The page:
Middlebrook Teaches Veterans Day Through Handshakes and Heart-to-Purple Heart Meetings
Each of Wilton’s Schools marks Veterans Day in its own way, through assemblies and curriculum. The programs are always powerful teaching moments, often inviting in students’ (and sometimes teachers’) family members who have served in branches of the armed forces to participate in the schools’ programs and be honored during the school day.
At Middlebrook Middle School, social studies teacher John Priest has created another element that allows the students to experience Veterans Day in a concrete way that reinforces a Wilton connection. He brings together students and local veterans involved with the American Legion Post 86 to help tell the soldiers’ stories.
“When I started as a teacher in Wilton, I was surprised Veterans Day was a school day. When I saw the assemblies, I knew why. It was so powerful. They didn’t have a multimedia aspect–they read names and rang a bell, it was a real memorial feel. A year or two into it, I started doing these videos with the kids, putting images to soldier-related themes and music. The third or fourth year, I decided to come down to the Veterans Hall and do interviews to match up with the theme we chose for that year,” he explains.
Several students volunteered to visit the American Legion post this year and interview the veterans about their time in active duty. The experience for many of the children is the first time they’re hearing about what military life is like. It’s also a very concrete way to connect them to the community around them, and have them see an older generation in a new light.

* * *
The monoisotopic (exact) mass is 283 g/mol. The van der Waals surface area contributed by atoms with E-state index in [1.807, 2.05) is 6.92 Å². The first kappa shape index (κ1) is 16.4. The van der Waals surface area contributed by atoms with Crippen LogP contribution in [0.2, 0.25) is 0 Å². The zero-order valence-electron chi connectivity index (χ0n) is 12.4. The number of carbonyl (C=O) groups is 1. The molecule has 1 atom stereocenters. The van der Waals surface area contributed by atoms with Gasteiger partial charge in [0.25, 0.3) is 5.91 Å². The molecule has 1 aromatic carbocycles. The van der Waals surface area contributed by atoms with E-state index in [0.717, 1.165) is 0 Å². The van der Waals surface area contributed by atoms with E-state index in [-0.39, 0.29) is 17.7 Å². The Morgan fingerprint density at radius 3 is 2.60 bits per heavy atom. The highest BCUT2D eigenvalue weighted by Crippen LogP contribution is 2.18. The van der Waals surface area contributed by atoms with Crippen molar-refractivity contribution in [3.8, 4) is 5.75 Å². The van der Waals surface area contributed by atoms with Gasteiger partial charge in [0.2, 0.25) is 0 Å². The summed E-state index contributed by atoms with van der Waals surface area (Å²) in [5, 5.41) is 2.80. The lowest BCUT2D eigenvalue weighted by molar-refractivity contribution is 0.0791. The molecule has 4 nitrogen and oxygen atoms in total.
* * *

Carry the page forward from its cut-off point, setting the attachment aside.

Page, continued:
“It’s a place they’ve driven by a thousand times, and when I say it’s where the Kick for Nick net is, ‘Oh yeah! We know the soccer balls.’ Then it’s questions about, Who is Nick? And about his family and his service. Then it’s a discussion about how that’s the American Legion Post 86 and these are local people who have served. They are all members of the town and they all have great things to share,” Priest says.
This year’s video incorporated the theme of “home” and showed clips of the interviews conducted by the students. They asked the veterans questions about how it felt to be away from home during their times in active service and what responsibilities each of the veterans had when they served.
“It’s wonderful, because we capture pieces of their experience, and what it meant to them. That’s the stuff that connects for the kids, because they talk about home, they talk about family and sacrifice. There’s a connection there, and it’s nice to connect them to Wilton,” Priest adds.
Amazing moments happened spontaneously, including this one, where Post member Don Boyle showed his purple heart to the students, something unplanned and unknown to Priest before it happened. Priest described the moment captured on video as “why I teach.”
Veterans Day Assembly
Middlebrook students commemorated Veterans Day with assemblies on Friday. Students read selections they’d written about meaningful experiences they’d learned from their own veteran relatives, and several veterans from Wilton’s American Legion Post 86 attended alongside veteran relatives of students and teachers. The video produced by Priest and his colleague, fellow social studies teacher Jennifer Kaminski, wove together some of the interview clips conducted by the students with images of Middlebrook students and teachers holding photos of their veteran relatives.
The program culminated in a receiving line, as students exited the auditorium to shake hands with each of the veterans in attendance, one-by-one thanking them for their service, sacrifice and dedication. These students literally got to touch and experience history and make the connection beyond reading about a particular battle or studying events on a timeline. For everyone, it was a way to bring the experience ‘home.’